First, Wierzbicka (1997, p. 42) illustrates the different usage of ‘a friend of mine’ and ‘my friend.’ She asserts that the use of ‘my friend’ has decreased whereas the use of ‘a friend of mine’ has increased significantly in modern times. The explanation for this is that the construction of ‘a friend of mine’ implies a whole class of persons. The speaker is not interested in any particular friend but refers to a member of a category (Wierzbicka, 1997, p. 43). Besides, she also claims that the use of ‘my friend’ seems to be used as a euphemism for ‘boyfriend’ or ‘girlfriend.’ Second, she demonstrates her argument by grouping the word friend with some other words such as dear friend and enjoyable friend. The expression dear friend was one of the most common collocations in the past. In the older usage of the word friend, friends were expected to be loved. Thus, people used the word dear to refer to affection and love. In contrast, people tend to talk about friends in terms of ‘enjoyment,’ ‘pleasure,’ and ‘fun’ in the modern usage (Wierzbicka, 1997, p. 51). Therefore, the expression ‘enjoyable friend’ can refer to the notion of the enjoyment and fun in the modern sense of the word friend. In short, the shift of the meaning of the word friend can be explained in terms of the change of human relations. The contemporary sense of friend seems to involve doing things together with enjoyment and fun whereas the older sense involves love and affection. 2) Mate Mate is one of the key words that has been commonly used in Australian culture. Mate in the Australian sense is something like ‘someone like me.’ However, in the modern sense of the word, mate involves the notion of doing things together. According to Wierzbicka (1997, p. 109), the main shift of the meaning of the word mate involves a transition from an emphasis on sharing work to an emphasis on sharing company, activities and experiences. Clearly, it can be seen that the shifts of the meaning of friend and mate involve the change in human relations. In addition, these semantic changes can be related to the notion of World View 1 and World View 2 illustrated by Hale (1986). According to his claim, World View 1 refers to ‘the central propositions or postulates in a people’s theory of how things are in the world’ (Hale, 1986, p. 233). It can be characterized in the following terms: a) it is not necessarily shared by all speakers of a language; b) it is learned separately from language and is autonomous from grammar; c) its relationship to language tends to be a matter of the lexicon rather than the grammar and d) its existence must be established independently of the grammar of the language of the people who profess it (Hale, 1986, p. 234). By contrast, World View 2 is part of the innate linguistic capacity of human beings. It can be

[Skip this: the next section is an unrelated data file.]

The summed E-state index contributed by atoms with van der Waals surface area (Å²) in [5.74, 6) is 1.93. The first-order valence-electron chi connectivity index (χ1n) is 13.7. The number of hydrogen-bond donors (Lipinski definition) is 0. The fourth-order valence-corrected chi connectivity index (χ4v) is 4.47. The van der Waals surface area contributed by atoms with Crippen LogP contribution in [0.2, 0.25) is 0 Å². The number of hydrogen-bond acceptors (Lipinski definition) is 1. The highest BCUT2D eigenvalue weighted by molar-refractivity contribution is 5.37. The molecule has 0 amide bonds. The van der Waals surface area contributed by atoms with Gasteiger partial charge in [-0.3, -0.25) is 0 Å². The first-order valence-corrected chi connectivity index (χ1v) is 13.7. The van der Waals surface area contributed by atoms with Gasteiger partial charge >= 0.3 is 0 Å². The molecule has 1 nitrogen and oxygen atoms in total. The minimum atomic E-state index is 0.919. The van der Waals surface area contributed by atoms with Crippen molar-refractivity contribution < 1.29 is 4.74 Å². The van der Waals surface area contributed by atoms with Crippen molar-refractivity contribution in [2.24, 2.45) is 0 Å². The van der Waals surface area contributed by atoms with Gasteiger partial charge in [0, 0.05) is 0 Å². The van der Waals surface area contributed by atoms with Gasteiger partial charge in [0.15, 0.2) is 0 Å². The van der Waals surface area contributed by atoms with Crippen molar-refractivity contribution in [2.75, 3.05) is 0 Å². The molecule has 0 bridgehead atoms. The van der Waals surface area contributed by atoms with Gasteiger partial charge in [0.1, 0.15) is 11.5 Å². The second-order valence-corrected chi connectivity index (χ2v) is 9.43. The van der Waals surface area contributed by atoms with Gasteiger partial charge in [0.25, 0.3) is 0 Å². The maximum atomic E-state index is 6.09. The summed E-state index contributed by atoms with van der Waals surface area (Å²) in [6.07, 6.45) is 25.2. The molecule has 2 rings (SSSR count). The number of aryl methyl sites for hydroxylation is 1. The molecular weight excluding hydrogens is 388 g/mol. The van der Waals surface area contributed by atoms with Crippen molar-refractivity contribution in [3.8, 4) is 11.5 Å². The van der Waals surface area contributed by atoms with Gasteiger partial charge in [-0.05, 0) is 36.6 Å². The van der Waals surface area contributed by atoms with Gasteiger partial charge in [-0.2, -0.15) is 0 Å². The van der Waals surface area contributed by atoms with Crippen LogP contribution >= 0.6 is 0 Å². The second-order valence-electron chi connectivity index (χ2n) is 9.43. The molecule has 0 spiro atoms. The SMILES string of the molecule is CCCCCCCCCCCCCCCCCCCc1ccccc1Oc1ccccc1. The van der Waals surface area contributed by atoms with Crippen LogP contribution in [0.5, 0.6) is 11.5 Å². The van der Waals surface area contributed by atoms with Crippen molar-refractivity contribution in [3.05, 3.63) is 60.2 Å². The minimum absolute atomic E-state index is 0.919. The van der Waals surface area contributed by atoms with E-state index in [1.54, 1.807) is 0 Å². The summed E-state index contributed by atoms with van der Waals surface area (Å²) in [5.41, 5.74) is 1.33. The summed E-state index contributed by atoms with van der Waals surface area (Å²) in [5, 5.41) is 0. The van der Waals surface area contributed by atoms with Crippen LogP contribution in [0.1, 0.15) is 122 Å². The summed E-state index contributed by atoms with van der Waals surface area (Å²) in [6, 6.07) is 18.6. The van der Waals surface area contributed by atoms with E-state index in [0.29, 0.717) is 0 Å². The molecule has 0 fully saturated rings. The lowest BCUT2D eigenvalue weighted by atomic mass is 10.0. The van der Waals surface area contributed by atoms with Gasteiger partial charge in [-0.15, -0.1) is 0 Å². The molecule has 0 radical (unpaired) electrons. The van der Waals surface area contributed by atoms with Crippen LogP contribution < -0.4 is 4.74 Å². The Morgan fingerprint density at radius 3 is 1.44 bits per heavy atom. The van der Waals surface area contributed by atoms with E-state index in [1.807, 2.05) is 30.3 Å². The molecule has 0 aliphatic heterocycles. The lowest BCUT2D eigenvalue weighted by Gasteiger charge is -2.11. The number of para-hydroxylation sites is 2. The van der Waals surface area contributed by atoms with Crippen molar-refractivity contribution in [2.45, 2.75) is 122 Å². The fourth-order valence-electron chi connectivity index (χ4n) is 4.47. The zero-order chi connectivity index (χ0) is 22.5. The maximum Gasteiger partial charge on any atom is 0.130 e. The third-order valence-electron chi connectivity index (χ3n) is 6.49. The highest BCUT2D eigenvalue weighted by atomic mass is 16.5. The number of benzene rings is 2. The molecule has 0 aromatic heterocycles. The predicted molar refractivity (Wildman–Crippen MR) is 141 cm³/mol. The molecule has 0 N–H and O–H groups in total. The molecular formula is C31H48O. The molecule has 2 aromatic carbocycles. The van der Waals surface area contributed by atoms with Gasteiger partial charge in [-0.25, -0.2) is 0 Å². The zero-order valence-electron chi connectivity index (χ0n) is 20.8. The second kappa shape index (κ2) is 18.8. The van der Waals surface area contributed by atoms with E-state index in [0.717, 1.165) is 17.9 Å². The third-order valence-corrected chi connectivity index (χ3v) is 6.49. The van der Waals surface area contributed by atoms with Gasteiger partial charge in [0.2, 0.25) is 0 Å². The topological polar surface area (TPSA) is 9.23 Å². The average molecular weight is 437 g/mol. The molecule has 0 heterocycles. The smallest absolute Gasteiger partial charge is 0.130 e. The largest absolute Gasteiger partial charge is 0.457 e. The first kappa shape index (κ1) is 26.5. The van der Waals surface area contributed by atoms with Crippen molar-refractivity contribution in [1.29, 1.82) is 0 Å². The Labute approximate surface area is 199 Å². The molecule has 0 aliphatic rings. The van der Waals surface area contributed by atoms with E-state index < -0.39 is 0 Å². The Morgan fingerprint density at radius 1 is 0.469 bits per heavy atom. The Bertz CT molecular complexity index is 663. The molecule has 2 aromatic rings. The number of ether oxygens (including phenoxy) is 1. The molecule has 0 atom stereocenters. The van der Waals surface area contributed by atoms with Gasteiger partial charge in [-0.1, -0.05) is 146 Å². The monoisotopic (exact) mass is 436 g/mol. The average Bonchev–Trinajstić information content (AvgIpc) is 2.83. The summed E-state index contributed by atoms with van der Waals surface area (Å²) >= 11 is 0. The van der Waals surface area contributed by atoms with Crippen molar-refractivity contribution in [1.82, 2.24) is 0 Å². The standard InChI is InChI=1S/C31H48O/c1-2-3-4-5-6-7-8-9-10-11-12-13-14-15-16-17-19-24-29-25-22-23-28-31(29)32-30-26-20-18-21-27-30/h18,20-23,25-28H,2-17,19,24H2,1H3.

characterized in the following terms: a) it is necessarily shared by all speakers of the language; b) it is learned as a part of the process of learning the language; c) its relationship to grammar is intimate and d) its existence is established as an automatic consequence of the choice of the correct grammar of the language (Hale, 1986, p. 234). According to the notion of World View 1 and 2, the changes of meaning of friend and mate can be related to World View 1. This is because these changes are related to the lexicon rather than the grammar and the changes of usage do not affect the grammar of English. In addition, Wierzbicka (1997, p. 22) claims that the linguistic universals can provide a valid basis for comparing conceptual systems established in different languages. That means the relationship between word meaning and culture fit when we have well-established linguistic universal. Wierzbicka (1997, p. 24) also asserts that all languages have a common core which is innate and shaped by a prelinguistic readiness for meaning and it is languageindependent which is determined by an innate conceptual system. This seems to coincide with World View 2. According to Hale (1986), World View 2 is universal and it is a part of the innate linguistic capacity of human beings. The Criticism of Wierzbicka’s Approach There are two main criticisms made by Aitchison (1999) and Ramson (2001) of Wierzbicka’s approach to word meaning related to the English word friend. In this section, we will look at the arguments that these authors use to support their opposition to Wierzbicka’s claim and a response of Wierzbicka to Ramson’s criticism. 1) Aitchinson’s Comment on Wierzbicka’s Word Meaning In Aitchinson’s 1999 review of Wierzbicka’s 1997 book, she comments on Wierzbicka’s approach to word meaning saying that Wierzbicka is unaware of other important lexical work on semantic groupings and primitives (Aitchinson, 1999, p. 88). Aitchinson (1999, p. 89) illustrates the example of Wierzbicka’s formulae which she claims that they are too wide to be useful. For instance, the explication of the Australian word bullshit illustrated by Wierzbicka (1997, p. 230) seems to be too wide and can apply to some other words such as censorship, confusion, crap, hypocrisy, rubbish and shit (Aitchinson, 1999, p. 89). Also, Aitchison (1999, p. 89) suggests that the writer should do some serious corpus linguistics on the ground that collocations are needed in order to distinguish potential synonyms and near-synonyms. Furthermore, Aitchinson (1999, p. 88) uses the term ‘bag lady’ to describe Wierzbicka. Why does she use this term to describe Wierzbicka and what is the associative meaning that Aitchinson intends to convey? First, we should know what the term bag lady actually means. The meaning of bag lady defined by